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Study: Data Breaches Make Huge Impact On Brand Reputation

Consumers rank data breaches and poor customer service high in their effects on brand perception.

Data breaches can have as much impact as poor customer service in their effects on brand reputation, according to a study published Wednesday.

The new survey, "The Aftermath of a Mega Data Breach: Consumer Sentiment," was conducted by the Ponemon Institute and sponsored by Experian's Data Breach Resolution unit. It asked more than 700 consumers about their attitudes toward a company's brand, and their willingness to buy in the wake of specific events.

According to the study, the three occurrences that have the greatest impact on brand reputation are data breaches, poor customer service, and environmental disasters. These incidents were selected ahead of publicized lawsuits, government fines, and labor or union disputes.

Breaches also have a major impact on customer fears about identity theft, the survey says. Prior to having their personal information lost or stolen, 24 percent of respondents said they were extremely or very concerned about becoming a victim of identity theft. Following the data breach, this concern increased to 45 percent, Ponemon says. Almost half of respondents feel their identity is at risk for years or forever.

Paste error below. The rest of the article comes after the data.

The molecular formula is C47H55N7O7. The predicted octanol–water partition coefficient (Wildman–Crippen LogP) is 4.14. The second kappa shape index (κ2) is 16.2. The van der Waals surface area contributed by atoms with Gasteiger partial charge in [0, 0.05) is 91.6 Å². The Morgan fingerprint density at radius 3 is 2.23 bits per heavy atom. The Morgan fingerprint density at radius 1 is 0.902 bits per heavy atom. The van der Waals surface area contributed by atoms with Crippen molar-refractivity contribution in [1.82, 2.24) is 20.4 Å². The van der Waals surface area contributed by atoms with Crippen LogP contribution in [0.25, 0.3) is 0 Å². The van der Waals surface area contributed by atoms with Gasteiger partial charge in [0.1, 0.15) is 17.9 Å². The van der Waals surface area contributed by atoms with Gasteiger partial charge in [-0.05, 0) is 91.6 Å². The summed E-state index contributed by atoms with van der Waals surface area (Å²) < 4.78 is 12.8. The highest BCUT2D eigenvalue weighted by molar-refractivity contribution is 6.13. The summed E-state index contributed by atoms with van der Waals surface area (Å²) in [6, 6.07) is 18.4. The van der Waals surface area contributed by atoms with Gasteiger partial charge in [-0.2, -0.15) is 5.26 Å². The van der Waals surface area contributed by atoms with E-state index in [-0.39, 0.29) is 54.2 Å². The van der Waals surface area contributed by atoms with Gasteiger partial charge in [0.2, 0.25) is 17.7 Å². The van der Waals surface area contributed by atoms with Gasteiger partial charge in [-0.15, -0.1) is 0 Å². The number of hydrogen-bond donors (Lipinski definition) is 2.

Many of the respondents were affected by a retail (35 percent), credit card (35 percent), or social media (19 percent) breach in the last two years. A majority of respondents feel the personal information that would cause the most stress or financial loss if exposed or stolen would be a Social Security number (78 percent of respondents), followed by an account password/personal identification number (71 percent).

Yet despite being notified about a breach affecting their information, many consumers have not taken action, the survey says. A majority of respondents felt stress as a result of being affected by a data breach (76 percent), but this did not lead to action: more than 50 percent did not take any steps to protect themselves from identity theft afterwards.

"This inaction may be a result of data breach 'fatigue,' as 30 percent of those surveyed received at least two data breach notifications and 15 percent received three in the last two years, while 10 percent received more than five," Ponemon reports. "Unfortunately, more than one-third of consumers ignored the data breach notification from the company and did nothing. However, almost 30 percent of consumers accepted the offer of free identity protection services."

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